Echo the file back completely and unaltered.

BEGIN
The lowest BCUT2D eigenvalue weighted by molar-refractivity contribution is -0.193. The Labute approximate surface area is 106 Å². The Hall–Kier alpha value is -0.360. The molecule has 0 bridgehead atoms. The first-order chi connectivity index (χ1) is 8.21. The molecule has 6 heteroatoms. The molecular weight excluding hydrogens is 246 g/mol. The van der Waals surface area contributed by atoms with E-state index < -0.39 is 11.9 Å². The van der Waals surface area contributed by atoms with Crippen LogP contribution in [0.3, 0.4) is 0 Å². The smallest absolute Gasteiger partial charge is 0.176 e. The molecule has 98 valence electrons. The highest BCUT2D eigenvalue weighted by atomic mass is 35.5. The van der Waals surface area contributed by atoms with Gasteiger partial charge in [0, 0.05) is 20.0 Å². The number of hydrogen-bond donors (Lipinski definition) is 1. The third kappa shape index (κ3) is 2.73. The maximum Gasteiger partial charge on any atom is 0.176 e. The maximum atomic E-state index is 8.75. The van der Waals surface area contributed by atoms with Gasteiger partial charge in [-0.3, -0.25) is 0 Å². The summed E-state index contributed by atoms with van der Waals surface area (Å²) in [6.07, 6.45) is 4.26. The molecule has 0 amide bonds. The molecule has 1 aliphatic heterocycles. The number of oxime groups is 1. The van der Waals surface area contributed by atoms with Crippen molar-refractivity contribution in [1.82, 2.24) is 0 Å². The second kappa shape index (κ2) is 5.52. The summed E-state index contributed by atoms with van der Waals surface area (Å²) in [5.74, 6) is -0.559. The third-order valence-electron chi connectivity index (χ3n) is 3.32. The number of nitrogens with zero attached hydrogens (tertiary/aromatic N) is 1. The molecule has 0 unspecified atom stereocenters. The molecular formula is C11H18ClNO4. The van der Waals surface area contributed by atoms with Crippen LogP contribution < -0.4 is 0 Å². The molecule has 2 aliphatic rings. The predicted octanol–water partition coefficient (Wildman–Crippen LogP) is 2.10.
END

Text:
The lowest BCUT2D eigenvalue weighted by molar-refractivity contribution is -0.193. The Labute approximate surface area is 106 Å². The Hall–Kier alpha value is -0.360. The molecule has 0 bridgehead atoms. The first-order chi connectivity index (χ1) is 8.21. The molecule has 6 heteroatoms. The molecular weight excluding hydrogens is 246 g/mol. The van der Waals surface area contributed by atoms with E-state index < -0.39 is 11.9 Å². The van der Waals surface area contributed by atoms with Crippen LogP contribution in [0.3, 0.4) is 0 Å². The smallest absolute Gasteiger partial charge is 0.176 e. The molecule has 98 valence electrons. The highest BCUT2D eigenvalue weighted by atomic mass is 35.5. The van der Waals surface area contributed by atoms with Gasteiger partial charge in [0, 0.05) is 20.0 Å². The number of hydrogen-bond donors (Lipinski definition) is 1. The third kappa shape index (κ3) is 2.73. The maximum Gasteiger partial charge on any atom is 0.176 e. The maximum atomic E-state index is 8.75. The van der Waals surface area contributed by atoms with Gasteiger partial charge in [-0.3, -0.25) is 0 Å². The summed E-state index contributed by atoms with van der Waals surface area (Å²) in [6.07, 6.45) is 4.26. The molecule has 0 amide bonds. The molecule has 1 aliphatic heterocycles. The number of oxime groups is 1. The van der Waals surface area contributed by atoms with Crippen molar-refractivity contribution in [1.82, 2.24) is 0 Å². The second kappa shape index (κ2) is 5.52. The summed E-state index contributed by atoms with van der Waals surface area (Å²) in [5.74, 6) is -0.559. The third-order valence-electron chi connectivity index (χ3n) is 3.32. The number of nitrogens with zero attached hydrogens (tertiary/aromatic N) is 1. The molecule has 0 unspecified atom stereocenters. The molecular formula is C11H18ClNO4. The van der Waals surface area contributed by atoms with Crippen LogP contribution < -0.4 is 0 Å². The molecule has 2 aliphatic rings. The predicted octanol–water partition coefficient (Wildman–Crippen LogP) is 2.10.